“That’s unconstitutional,” DeSantis told conservative radio host Dana Loesch. “It violates the Second Amendment, but I think, even more important, it violates the Fifth Amendment because they can’t take anything from you without due process. It’s not just firearms. And, so, the idea that you’re seizing people’s property and then promising due process later; that is wrong. That’s not something I would support.”
Approval of Biden Gun Policy Hits New Low, Down to 31 Percent
By Stephen Gutowski
President Joe Biden gets low marks from Americans on how he is handling guns, according to a new poll.
On Monday, The Associated Press (AP) and NORC Center for Public Affairs Research released a poll that found just 31 percent of adults approve of Biden’s gun policy. The number is five points lower than when the same survey was taken last June. Disapproval hit an all-time high at 67 percent, up five points in the same period. The numbers are significantly lower than Biden’s overall performance rating, which sits at 40 percent approval and 59 percent disapproval.
“Views of how Biden is handling the national economy, gun policy, and immigration are more negative,” the pollster said in a release. “Only a third approve of Biden’s handling of these issues.”
Click here to continue reading.
Hawaii Agrees to Drop Baton Ban After Losing Court Fight
By Stephen Bole
Hawaiians can now carry billy clubs and batons for self-defense as the legal fight over the weapons ends.
On Tuesday, United States District Judge Jill A. Otake implemented a permanent injunction on the law prohibiting Hawaiian citizens from carrying billy clubs as a condition of a settlement in Yukutake v. Shikada. The settlement allows law-abiding Hawaiians to own and carry “cudgels, truncheons, police batons, collapsible batons, billy clubs, or nightsticks” for their protection. It also orders the state to pay $50,000 to cover the plaintiffs’ legal fees.
“[T]he Attorney General shall direct her agents and all other persons under her authority to comply with the terms of this Injunction and will direct all persons under the legal authority of the Attorney General not to enforce the “billy” provision of HRS § 134-51(a) as set forth in the Injunction,” Judge Otake wrote in his order.
Podcast: Second Amendment Foundation’s Alan Gottlieb Responds to Financial Questions
By Stephen Gutowski
This week, Alan Gottlieb of the Second Amendment Foundation (SAF) joined the show to respond to questions about the group’s finances.
As I promised on the previous podcast, I asked Gottlieb about the ins and out of how the two non-profits he’s a director of interact with the private entities he operates and what safeguards are in place to ensure the groups aren’t being overcharged. He said SAF and the Citizens Committee for the Right to Keep and Bear Arms (CCRKBA) have boards that approve the contracts with the private companies he owns, and he has no say over those decisions. He noted the relationships have been disclosed on the group’s financial filings for decades, as required by law.
Plus, Contributing Writer Jake Fogleman and I discuss the Supreme Court’s decision not to issue an emergency injunction against an Illinois city’s AR-15 ban.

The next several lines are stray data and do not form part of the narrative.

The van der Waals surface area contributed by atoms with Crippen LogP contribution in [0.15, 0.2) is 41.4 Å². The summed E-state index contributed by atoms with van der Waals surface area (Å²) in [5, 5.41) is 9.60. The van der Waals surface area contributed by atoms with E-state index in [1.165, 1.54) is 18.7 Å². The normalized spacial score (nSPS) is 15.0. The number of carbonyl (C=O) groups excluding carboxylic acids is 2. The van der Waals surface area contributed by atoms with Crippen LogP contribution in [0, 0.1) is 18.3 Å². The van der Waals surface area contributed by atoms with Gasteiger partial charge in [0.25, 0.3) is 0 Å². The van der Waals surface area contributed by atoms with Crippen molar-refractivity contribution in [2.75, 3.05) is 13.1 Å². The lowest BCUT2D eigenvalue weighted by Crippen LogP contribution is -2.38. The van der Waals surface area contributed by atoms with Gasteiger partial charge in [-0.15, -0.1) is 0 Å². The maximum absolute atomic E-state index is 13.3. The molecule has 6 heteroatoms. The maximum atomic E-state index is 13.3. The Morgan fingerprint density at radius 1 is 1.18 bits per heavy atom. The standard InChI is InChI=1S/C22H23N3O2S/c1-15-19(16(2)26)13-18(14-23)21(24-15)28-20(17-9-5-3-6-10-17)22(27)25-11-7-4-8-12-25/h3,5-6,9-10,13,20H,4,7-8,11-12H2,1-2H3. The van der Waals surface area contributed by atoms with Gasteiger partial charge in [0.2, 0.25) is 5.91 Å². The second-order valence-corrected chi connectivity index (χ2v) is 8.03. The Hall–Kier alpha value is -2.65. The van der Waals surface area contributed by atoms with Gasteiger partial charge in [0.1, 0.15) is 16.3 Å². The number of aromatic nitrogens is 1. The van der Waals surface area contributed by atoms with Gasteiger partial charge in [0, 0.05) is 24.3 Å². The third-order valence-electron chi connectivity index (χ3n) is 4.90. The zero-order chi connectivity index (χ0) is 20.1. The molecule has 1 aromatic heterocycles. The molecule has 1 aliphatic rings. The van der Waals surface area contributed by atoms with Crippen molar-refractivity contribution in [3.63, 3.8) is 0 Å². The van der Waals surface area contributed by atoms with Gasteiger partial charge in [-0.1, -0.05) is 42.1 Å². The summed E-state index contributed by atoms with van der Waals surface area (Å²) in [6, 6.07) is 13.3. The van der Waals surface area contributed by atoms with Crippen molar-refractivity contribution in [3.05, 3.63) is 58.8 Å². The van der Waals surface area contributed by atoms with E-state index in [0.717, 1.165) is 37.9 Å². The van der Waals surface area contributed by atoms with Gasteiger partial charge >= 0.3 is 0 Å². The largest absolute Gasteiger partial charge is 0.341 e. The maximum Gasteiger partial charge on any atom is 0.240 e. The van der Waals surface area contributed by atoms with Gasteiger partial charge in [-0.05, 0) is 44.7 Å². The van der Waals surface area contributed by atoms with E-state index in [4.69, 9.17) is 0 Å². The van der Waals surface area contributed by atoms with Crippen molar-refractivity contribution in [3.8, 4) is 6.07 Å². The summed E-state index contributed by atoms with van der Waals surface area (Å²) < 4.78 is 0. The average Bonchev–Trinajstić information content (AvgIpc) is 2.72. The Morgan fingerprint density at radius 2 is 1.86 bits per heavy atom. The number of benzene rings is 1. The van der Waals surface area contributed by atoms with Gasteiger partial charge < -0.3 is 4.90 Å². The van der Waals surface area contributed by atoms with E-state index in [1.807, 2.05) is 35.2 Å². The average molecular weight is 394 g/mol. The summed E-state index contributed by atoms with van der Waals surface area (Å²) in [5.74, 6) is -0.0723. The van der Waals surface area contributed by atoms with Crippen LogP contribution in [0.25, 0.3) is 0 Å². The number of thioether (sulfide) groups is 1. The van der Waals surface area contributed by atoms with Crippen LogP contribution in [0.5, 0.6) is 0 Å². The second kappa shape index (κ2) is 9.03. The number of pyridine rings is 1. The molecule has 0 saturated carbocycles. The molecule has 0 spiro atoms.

You can listen to the show on your favorite podcasting app or by clicking here. Video of the episode is also available on our YouTube channel. As always, Reload Members get access to the show on Sunday. Everyone else gets access on Monday.
Analysis: 2023 State Legislative Sessions Show Elections Have Consequences for Gun Policy [Member Exclusive]
By Jake Fogleman
“Elections have consequences” is an old adage in politics, made especially famous by then-President Obama in the aftermath of the 2008 election. But it’s just as relevant now in the current context of state legislative sessions across the country, especially when it comes to gun policy.
On Tuesday, the Minnesota state legislature approved a “red flag” law to temporarily confiscate guns from people deemed a threat to themselves or others and expanded background check requirements for most private gun sales. It now finds itself on its way to the desk of Governor Tim Walz (D.), who has said he will sign it into law.
“As a veteran, gun-owner, hunter, and dad, I know that basic gun safety isn’t a threat to the Second Amendment,” Walz tweeted on Wednesday. “It’s about our first responsibility to our kids: Keeping them safe. When the bill reaches my desk, I’m going to sign a red flag law and background checks into law.”
The bill’s passage marks a significant win for gun-control advocates on its own merits, but it also marks the latest instance of new movement on gun bills in states where Democrats gained political power in the 2022 midterm elections. Last November, the Minnesota Democratic–Farmer–Labor Party regained trifecta control of the state government for the first time since 2014 after flipping the state Senate by a one-seat margin. That gave the party the votes to finally pass new gun restrictions after years of unsuccessful attempts due to Republican opposition.
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Outside The Reload
New Jersey appeals federal ruling blocking enforcement of gun carry law | New Jersey Monitor | By Dana DiFilippo
Louisiana House passes permitless carry bill with veto-proof majority | Louisiana Illuminator | By Piper Hutchinson
Whitmer signs Michigan red flag law | Detroit Free Press | By Clara Hendrickson
Our Unenforced Gun Laws | National Review | By Robert VerBruggen
State lawmakers OK’d more pro-gun bills than control measures since Uvalde | Axios | By Russell Contreras and Erin Davis
Why mass shootings won’t change Serbia’s gun culture | The Spectator | By Charlotte Eagar
How Peaceful Sweden Became Europe’s Gun-Murder Capital | Wall Street Journal | By Sune Engel Rasmussen
Trio of Republican lawmakers demand TN governor cancel special session on “red flag” proposal | Bearing Arms | By Cam Edwards
That’s it for this week in guns.
If you want to hear expert analysis of these stories and more, make sure you grab a Reload membership to get our exclusive analysis newsletter every Sunday!
I’ll see you all next week.